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Shakespeare's Timeless Lessons for Investors

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Most people would agree that William Shakespeare was the finest writer ever in the English language. Audiences and readers have been enjoying his plays for four centuries. In addition to the beautiful language and clever plots, we love his plays because they are wise.

At the The Motley Fool, we have a very special fondness for Shakespeare -- so much so that our name is derived from a line in one of his plays. The Bard has so much to teach us about everything that I thought it would be instructive to consider several quotes that might be illuminating for investors.

Lesson 1:
"There are more things in heaven and earth, Horatio,
Than are dreamt of in your philosophy."
-- Hamlet

Top investors tend to be extremely smart people who are often quite confident in their abilities. And yet, even the best investors will be wrong a lot of the time. As Peter Lynch said, "In this business, if you're good, you're right six times out of 10."

For example, the very talented value investor Whitney Tilson lost money when he recommended shorting Netflix (Nasdaq: NFLX  ) at around $178 per share in December 2010, only to close out his short position at a substantial loss after the shares went well above $225. Yet growth investors who owned both Netflix and Green Mountain Coffee Roasters (Nasdaq: GMCR  ) have been hit hard in recent months, after those two stocks lost over 50% of their value due to concerns about their future growth prospects.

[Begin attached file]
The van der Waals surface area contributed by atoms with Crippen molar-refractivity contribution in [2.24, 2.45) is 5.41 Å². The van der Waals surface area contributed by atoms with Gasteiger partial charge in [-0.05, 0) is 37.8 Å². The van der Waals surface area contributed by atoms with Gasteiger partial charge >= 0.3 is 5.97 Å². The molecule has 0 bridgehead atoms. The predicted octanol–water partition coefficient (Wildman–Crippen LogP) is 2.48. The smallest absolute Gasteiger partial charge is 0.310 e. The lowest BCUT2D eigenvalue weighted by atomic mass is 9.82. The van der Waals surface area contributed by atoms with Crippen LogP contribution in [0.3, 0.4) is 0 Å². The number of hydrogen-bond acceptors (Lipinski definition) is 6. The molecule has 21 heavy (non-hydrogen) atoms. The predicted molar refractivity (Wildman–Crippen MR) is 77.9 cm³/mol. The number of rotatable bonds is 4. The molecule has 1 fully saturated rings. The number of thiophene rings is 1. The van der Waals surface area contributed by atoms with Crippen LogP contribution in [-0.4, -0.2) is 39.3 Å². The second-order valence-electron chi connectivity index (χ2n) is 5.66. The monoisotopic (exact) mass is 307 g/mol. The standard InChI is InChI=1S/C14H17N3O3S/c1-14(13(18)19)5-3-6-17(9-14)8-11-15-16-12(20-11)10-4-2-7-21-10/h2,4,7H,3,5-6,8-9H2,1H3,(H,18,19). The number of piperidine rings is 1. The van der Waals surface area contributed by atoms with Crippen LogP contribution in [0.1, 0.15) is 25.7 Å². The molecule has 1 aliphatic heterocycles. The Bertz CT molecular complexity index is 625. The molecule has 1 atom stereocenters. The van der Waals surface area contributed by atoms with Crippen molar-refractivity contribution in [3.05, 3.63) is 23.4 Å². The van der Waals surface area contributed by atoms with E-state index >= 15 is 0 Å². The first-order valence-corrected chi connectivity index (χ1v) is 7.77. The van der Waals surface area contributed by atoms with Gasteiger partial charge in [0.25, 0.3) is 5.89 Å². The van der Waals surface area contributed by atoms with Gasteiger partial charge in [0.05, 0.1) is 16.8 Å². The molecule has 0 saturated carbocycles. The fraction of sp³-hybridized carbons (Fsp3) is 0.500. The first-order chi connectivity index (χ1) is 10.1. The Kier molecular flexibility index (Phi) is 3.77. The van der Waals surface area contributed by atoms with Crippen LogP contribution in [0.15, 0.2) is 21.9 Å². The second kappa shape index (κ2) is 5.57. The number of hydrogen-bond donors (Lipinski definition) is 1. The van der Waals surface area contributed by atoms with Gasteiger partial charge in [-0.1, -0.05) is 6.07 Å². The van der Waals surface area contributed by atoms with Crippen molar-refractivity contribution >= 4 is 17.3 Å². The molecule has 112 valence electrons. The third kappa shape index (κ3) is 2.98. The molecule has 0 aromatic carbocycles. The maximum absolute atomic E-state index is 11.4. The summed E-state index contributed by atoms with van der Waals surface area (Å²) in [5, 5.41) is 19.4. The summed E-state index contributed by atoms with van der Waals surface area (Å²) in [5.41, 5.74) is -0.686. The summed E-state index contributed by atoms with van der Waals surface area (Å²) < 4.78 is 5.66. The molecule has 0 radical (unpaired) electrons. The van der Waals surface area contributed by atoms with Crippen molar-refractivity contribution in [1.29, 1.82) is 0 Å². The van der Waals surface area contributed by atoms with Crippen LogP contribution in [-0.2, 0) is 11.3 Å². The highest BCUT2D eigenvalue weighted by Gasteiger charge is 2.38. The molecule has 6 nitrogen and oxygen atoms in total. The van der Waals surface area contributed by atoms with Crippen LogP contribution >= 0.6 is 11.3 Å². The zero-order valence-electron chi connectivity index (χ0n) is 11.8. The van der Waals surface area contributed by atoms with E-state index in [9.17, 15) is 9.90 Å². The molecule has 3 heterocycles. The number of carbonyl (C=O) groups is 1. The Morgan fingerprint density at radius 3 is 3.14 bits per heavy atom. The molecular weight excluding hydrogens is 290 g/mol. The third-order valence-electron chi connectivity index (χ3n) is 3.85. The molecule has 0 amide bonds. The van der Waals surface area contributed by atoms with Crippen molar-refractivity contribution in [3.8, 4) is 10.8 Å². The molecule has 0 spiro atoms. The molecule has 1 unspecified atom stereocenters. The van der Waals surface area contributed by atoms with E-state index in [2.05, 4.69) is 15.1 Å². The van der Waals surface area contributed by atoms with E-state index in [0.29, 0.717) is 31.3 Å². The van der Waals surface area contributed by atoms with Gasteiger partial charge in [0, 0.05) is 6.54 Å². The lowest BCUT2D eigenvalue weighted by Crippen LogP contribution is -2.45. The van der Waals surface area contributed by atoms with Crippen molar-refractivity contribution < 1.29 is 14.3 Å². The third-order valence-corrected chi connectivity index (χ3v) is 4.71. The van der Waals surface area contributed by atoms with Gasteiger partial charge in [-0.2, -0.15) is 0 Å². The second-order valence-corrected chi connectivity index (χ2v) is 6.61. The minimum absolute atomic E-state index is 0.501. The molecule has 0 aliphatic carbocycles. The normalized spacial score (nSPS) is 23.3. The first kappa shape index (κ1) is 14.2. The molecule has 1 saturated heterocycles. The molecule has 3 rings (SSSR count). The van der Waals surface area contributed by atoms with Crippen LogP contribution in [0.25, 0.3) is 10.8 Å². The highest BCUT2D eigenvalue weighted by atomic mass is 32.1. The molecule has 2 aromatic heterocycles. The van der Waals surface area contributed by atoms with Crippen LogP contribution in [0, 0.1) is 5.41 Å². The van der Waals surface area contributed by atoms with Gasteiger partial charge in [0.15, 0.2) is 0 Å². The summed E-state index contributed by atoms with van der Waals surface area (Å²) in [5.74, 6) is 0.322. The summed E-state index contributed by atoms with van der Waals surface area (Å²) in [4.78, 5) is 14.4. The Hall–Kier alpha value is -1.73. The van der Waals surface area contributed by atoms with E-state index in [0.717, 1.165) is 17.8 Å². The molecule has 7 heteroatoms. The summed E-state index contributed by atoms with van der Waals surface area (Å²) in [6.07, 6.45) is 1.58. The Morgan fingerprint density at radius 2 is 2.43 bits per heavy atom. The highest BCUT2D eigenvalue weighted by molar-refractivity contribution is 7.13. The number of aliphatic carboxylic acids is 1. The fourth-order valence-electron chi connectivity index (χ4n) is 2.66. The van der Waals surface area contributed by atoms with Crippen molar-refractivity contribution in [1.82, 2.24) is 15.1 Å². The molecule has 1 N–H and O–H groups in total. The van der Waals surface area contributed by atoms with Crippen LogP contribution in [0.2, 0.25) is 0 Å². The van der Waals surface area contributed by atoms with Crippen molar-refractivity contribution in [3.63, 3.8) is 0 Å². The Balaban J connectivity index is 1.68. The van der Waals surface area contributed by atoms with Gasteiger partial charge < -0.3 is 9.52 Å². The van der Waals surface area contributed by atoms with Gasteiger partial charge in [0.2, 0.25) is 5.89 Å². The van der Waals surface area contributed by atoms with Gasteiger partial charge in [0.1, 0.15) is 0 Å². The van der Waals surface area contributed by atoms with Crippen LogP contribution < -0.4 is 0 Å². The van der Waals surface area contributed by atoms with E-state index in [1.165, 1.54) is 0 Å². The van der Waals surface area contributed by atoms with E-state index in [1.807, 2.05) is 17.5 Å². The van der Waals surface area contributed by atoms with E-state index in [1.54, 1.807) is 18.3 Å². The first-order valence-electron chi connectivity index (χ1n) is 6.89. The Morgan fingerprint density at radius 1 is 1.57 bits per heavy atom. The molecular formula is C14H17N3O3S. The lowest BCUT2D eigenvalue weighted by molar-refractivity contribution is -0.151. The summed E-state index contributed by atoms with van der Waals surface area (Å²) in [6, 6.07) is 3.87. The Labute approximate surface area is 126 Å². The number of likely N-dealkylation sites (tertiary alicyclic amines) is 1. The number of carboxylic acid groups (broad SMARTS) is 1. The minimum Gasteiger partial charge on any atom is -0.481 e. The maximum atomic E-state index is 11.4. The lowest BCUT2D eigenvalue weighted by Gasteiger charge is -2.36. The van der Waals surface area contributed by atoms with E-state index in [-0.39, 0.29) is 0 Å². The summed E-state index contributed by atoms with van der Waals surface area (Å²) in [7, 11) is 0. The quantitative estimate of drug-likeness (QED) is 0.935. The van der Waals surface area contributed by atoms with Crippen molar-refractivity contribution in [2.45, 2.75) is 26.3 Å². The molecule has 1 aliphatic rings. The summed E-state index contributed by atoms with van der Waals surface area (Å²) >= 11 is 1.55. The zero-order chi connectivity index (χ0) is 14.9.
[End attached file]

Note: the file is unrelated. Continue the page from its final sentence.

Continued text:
Whether you are a value investor like David Einhorn or a growth investor like David Gardner, your strategy might not always be successful at any given time, and you will need to learn from your mistakes in order to sharpen your edge. In the quote above, Hamlet is telling his friend that there are lots of things in this world that are not easily explainable. None of us has all of the answers in life -- investing will make this very clear on a regular basis.

Lesson 2:
"All that glisters is not gold." -- The Merchant of Venice

In just over a decade, investors have experienced two devastating bubbles. During the tech bubble, Cisco (Nasdaq: CSCO  ) became a $500 billion company (by market cap), making it the most valuable company in the world. Still a strong business in 2011, it has a market cap of only around $97 billion nowadays.

And we're still feeling the pain of the housing bubble, which ushered in the Great Recession. In the fall of 2008, some of the biggest -- and apparently impregnable -- firms in America either failed or required a government bailout. For example, Lehman Brothers seemed to implode in a shockingly short amount of time. AIG (NYSE: AIG  ) , which was considered at one point in its history to be the bluest of blue-chip stocks, required a bailout to stay afloat.

One characteristic of bubbles is that the valuations of some stocks seem to defy reason... up until their collapse. Shakespeare captured this perfectly in The Merchant of Venice with his story of the casket lottery. The Prince of Morocco was unable to win the hand of the beautiful Portia because he incorrectly chose the gold casket instead of the less striking, but ultimately winning, leaden one. If you ever find yourself attracted to a stock solely because it just keeps going up, then you may want to reconsider buying it.

Lesson 3:
"Neither a borrower nor lender be ..." -- Hamlet

This line was part of the advice given by Polonius to his son Laertes in Hamlet. It's part of the same dialogue that included the famous line, "This above all: to thine own self be true."